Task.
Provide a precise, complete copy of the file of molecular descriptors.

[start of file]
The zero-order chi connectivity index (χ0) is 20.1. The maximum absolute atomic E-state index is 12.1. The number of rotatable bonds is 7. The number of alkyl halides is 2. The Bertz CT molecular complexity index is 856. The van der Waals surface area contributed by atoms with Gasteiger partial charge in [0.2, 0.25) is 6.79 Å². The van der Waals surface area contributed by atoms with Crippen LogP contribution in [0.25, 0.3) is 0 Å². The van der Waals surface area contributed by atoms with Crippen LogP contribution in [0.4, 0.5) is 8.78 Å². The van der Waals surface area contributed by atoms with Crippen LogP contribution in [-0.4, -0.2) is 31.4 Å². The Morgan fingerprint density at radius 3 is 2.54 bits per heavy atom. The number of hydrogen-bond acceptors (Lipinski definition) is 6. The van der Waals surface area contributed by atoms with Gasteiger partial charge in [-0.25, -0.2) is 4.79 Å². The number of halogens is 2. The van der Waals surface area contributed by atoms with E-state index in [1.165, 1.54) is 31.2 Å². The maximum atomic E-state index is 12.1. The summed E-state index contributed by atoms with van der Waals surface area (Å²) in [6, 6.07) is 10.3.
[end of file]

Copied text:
The zero-order chi connectivity index (χ0) is 20.1. The maximum absolute atomic E-state index is 12.1. The number of rotatable bonds is 7. The number of alkyl halides is 2. The Bertz CT molecular complexity index is 856. The van der Waals surface area contributed by atoms with Gasteiger partial charge in [0.2, 0.25) is 6.79 Å². The van der Waals surface area contributed by atoms with Crippen LogP contribution in [0.25, 0.3) is 0 Å². The van der Waals surface area contributed by atoms with Crippen LogP contribution in [0.4, 0.5) is 8.78 Å². The van der Waals surface area contributed by atoms with Crippen LogP contribution in [-0.4, -0.2) is 31.4 Å². The Morgan fingerprint density at radius 3 is 2.54 bits per heavy atom. The number of hydrogen-bond acceptors (Lipinski definition) is 6. The van der Waals surface area contributed by atoms with Gasteiger partial charge in [-0.25, -0.2) is 4.79 Å². The number of halogens is 2. The van der Waals surface area contributed by atoms with E-state index in [1.165, 1.54) is 31.2 Å². The maximum atomic E-state index is 12.1. The summed E-state index contributed by atoms with van der Waals surface area (Å²) in [6, 6.07) is 10.3.